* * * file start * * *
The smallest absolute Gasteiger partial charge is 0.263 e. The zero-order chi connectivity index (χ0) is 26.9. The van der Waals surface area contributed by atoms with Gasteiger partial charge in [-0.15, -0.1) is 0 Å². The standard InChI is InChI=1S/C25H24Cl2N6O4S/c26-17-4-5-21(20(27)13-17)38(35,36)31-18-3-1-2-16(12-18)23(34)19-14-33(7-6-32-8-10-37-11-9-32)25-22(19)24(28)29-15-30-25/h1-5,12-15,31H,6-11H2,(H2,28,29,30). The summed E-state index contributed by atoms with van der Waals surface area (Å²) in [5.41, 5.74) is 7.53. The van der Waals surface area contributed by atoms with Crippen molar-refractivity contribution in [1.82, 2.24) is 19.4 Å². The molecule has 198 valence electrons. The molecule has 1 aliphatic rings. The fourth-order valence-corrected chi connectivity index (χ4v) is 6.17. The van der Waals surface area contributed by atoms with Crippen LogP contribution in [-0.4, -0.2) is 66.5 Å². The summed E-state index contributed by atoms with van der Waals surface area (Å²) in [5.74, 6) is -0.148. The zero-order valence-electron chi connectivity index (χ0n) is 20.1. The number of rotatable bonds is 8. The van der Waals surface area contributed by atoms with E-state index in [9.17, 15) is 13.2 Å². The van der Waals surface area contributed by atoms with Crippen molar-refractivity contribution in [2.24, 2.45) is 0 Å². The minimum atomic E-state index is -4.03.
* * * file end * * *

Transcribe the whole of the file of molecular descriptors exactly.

The smallest absolute Gasteiger partial charge is 0.263 e. The zero-order chi connectivity index (χ0) is 26.9. The van der Waals surface area contributed by atoms with Gasteiger partial charge in [-0.15, -0.1) is 0 Å². The standard InChI is InChI=1S/C25H24Cl2N6O4S/c26-17-4-5-21(20(27)13-17)38(35,36)31-18-3-1-2-16(12-18)23(34)19-14-33(7-6-32-8-10-37-11-9-32)25-22(19)24(28)29-15-30-25/h1-5,12-15,31H,6-11H2,(H2,28,29,30). The summed E-state index contributed by atoms with van der Waals surface area (Å²) in [5.41, 5.74) is 7.53. The van der Waals surface area contributed by atoms with Crippen molar-refractivity contribution in [1.82, 2.24) is 19.4 Å². The molecule has 198 valence electrons. The molecule has 1 aliphatic rings. The fourth-order valence-corrected chi connectivity index (χ4v) is 6.17. The van der Waals surface area contributed by atoms with Crippen LogP contribution in [-0.4, -0.2) is 66.5 Å². The summed E-state index contributed by atoms with van der Waals surface area (Å²) in [5.74, 6) is -0.148. The zero-order valence-electron chi connectivity index (χ0n) is 20.1. The number of rotatable bonds is 8. The van der Waals surface area contributed by atoms with E-state index in [9.17, 15) is 13.2 Å². The van der Waals surface area contributed by atoms with Crippen molar-refractivity contribution in [2.24, 2.45) is 0 Å². The minimum atomic E-state index is -4.03.